There comes a time at every utility company where the corporation assesses both its metering programme and its revenue protection efforts. In the past few issues of Smart Energy International I’ve highlighted the issues regarding the training of employees to identify sources of theft; the challenges created by the implementation of AMR systems for the RP departments; and the behaviour patterns of some customers, mostly in the residential market. However, many utilities have developed proactive inspections of the commercial market too.

It is shortsighted of any utility to assume that commercial customers aren’t tampering. Several utilities I’m aware of have recovered millions of dollars in unbilled or underbilled revenues. As energy costs rise, large corporations can save millions of dollars through creative wiring of the switchgear, tampering with bypasses and test switches, and simple theft.

Most large companies have electricians in their employ, and can achieve significant reductions in their energy bills through improper wiring. It is up to each utility to ensure it has a trained staff, knowledgeable about transformer rated metering and switchgear associated with this type of installation. Utilities must perform surprise inspections of their commercial customers to ensure the integrity of their metering installation.

Each utility should ensure its RP department is equipped with the proper tools to thoroughly check and test everything associated with the metering installation. We share information and lessons learned through networking with fellow IURPA members and members of our regional associations.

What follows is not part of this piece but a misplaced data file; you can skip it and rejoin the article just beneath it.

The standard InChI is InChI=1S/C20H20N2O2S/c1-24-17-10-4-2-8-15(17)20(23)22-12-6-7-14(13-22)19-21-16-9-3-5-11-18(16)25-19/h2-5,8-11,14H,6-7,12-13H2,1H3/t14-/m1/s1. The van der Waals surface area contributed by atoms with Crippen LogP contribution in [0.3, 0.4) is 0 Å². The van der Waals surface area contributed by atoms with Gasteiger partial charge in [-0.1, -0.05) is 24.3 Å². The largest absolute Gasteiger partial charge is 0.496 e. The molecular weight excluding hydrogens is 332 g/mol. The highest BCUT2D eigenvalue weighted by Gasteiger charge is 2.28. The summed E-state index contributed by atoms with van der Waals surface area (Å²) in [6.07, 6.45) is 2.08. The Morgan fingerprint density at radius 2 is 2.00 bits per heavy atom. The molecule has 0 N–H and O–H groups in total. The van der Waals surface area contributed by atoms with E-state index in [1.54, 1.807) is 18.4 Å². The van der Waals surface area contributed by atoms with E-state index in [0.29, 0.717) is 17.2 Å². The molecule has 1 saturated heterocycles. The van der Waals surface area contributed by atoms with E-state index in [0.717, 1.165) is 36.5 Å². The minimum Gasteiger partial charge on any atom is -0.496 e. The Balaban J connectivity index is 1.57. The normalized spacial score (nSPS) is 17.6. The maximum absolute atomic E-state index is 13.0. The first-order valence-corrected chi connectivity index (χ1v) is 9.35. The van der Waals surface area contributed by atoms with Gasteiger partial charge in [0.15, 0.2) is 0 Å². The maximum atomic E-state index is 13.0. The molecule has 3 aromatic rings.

We’ve instituted data mining as a normal investigative tool, based upon information gleaned from other utilities. I recently ran some parameters through our customer information system, and identified the following:

  • 159 accounts where there are multiple meters on different rates at the same location. At each location, there is the possibility of load switching between metering installations to gain financial benefit during peak times and to avoid demand charges.
  • 900 accounts that may be on the wrong rates due to regulatory mandates. Utilities in some jurisdictions are mandated to place a commercial customer on a favourable rate based upon heavy usage, but what happens if their usage drops below the required level?

These customers are receiving a preferable rate structure when they no longer qualify. This situation will need to be reviewed with the regulatory agencies. Revenue protection takes on many forms, and to stay ahead of the curve it is important to learn from other RP departments. This is best done through the efforts of IURPA and our regional counterparts.